I have to disagree with my MSX friends, the Russians used MSX in there schools and colleges.Only 6000 computers and only in and around Moscow. I'm sorry but that's almost nothing.

These 6000 computers were manufactured by Yamaha in Japan. The Russians didn't even bother to copy the MSX. No MSX computer or even a clone was build or sold in Russia, never.

Influence? I think not, not in Russia that is.

Well, I had access to Yamaha KUVT classess in both Surgut (Siberia) and Chisinau (Moldova, near Romania). So it was fairly popular. And due to limited alternatives and their often inferior quality (AGAT-7, AGAT-9, CM-5, BK-0010 etc.), literally all folks who are now in their late 20-s / early 30-s had some exposure to those computers. But not many remember the details. After all MSXes appeared right before the onslaught of cheap clone XTs and 286-s in 1990/91. So the only window for large Yamaha use was 1988-1990.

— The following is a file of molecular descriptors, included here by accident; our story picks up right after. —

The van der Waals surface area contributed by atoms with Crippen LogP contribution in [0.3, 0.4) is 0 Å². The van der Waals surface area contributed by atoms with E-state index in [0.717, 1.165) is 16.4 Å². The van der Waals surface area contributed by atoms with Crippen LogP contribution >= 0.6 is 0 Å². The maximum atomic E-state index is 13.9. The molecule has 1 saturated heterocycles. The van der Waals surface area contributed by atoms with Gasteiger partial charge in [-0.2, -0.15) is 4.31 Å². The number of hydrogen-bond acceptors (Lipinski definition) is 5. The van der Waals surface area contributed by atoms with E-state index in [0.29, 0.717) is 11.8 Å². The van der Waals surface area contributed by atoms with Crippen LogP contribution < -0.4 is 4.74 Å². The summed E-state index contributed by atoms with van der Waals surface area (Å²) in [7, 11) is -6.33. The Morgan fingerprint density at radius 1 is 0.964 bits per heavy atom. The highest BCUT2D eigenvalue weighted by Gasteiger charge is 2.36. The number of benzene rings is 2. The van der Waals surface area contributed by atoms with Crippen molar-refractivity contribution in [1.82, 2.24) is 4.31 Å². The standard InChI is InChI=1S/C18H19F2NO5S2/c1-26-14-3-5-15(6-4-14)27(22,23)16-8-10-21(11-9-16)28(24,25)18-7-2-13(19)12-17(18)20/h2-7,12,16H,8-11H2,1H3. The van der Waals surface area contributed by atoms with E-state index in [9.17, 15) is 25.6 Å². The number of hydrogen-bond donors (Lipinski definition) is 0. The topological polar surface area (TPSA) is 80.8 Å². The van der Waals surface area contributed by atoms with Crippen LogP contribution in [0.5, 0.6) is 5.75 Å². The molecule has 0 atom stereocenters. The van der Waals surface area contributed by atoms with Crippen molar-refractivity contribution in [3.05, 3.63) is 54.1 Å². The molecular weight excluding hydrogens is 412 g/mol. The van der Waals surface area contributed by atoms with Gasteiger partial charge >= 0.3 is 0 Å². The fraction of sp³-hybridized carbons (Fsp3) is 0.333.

And there was an attempt to clone MSX1 - a computer, called SURA, was a semi-working MSX1 clone. It had no PSG and a very crude approximation of V9929 made from discrete basic ICs. It was good enought to run MSX BASIC 1.0, but wasn't any good for games. It was produced by one of numerous start-ups ( "kooperativ" ) of soviet "perestroika" era (1987-1990), and as such is nothing you want to be associated with Wink

By Maggoo

Paragon (1214)

Maggoo's picture

16-04-2005, 11:04

IMO, MSX hasn't left a big footprint in home computing history (at least in western countries) because, beside for the idea of compatibility and standard, it never really innovated in anything. When it came to the marked, it was not more powerfull than anything existing already, it was merely a pimped up Colecovision or a standardized SVI328... Back in the eighties, all that mattered was CPU speed, resolution, number of colors, sound channels.